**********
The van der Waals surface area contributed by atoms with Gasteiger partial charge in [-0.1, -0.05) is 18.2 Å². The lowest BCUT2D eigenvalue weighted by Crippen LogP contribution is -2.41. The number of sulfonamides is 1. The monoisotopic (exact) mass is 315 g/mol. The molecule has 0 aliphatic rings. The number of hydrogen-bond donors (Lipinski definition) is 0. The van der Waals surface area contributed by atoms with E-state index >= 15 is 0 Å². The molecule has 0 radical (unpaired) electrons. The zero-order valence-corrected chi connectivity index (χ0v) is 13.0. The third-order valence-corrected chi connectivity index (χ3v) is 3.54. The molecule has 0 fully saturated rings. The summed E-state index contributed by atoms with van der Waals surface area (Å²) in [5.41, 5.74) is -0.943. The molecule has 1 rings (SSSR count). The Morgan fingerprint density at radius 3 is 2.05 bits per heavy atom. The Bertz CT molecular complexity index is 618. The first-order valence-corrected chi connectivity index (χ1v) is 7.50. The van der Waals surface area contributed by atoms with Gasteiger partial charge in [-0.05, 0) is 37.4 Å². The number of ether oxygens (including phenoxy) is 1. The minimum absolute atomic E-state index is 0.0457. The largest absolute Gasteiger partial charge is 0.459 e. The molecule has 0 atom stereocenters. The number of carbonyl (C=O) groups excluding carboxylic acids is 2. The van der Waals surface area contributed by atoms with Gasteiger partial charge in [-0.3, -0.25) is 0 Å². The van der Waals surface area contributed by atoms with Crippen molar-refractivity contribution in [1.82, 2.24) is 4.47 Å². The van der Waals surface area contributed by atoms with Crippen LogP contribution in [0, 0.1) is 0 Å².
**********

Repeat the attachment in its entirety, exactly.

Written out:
The van der Waals surface area contributed by atoms with Gasteiger partial charge in [-0.1, -0.05) is 18.2 Å². The lowest BCUT2D eigenvalue weighted by Crippen LogP contribution is -2.41. The number of sulfonamides is 1. The monoisotopic (exact) mass is 315 g/mol. The molecule has 0 aliphatic rings. The number of hydrogen-bond donors (Lipinski definition) is 0. The van der Waals surface area contributed by atoms with E-state index >= 15 is 0 Å². The molecule has 0 radical (unpaired) electrons. The zero-order valence-corrected chi connectivity index (χ0v) is 13.0. The third-order valence-corrected chi connectivity index (χ3v) is 3.54. The molecule has 0 fully saturated rings. The summed E-state index contributed by atoms with van der Waals surface area (Å²) in [5.41, 5.74) is -0.943. The molecule has 1 rings (SSSR count). The Morgan fingerprint density at radius 3 is 2.05 bits per heavy atom. The Bertz CT molecular complexity index is 618. The first-order valence-corrected chi connectivity index (χ1v) is 7.50. The van der Waals surface area contributed by atoms with Gasteiger partial charge in [-0.05, 0) is 37.4 Å². The number of ether oxygens (including phenoxy) is 1. The minimum absolute atomic E-state index is 0.0457. The largest absolute Gasteiger partial charge is 0.459 e. The molecule has 0 atom stereocenters. The number of carbonyl (C=O) groups excluding carboxylic acids is 2. The van der Waals surface area contributed by atoms with Gasteiger partial charge in [-0.3, -0.25) is 0 Å². The van der Waals surface area contributed by atoms with Crippen molar-refractivity contribution in [1.82, 2.24) is 4.47 Å². The van der Waals surface area contributed by atoms with Crippen LogP contribution in [0, 0.1) is 0 Å².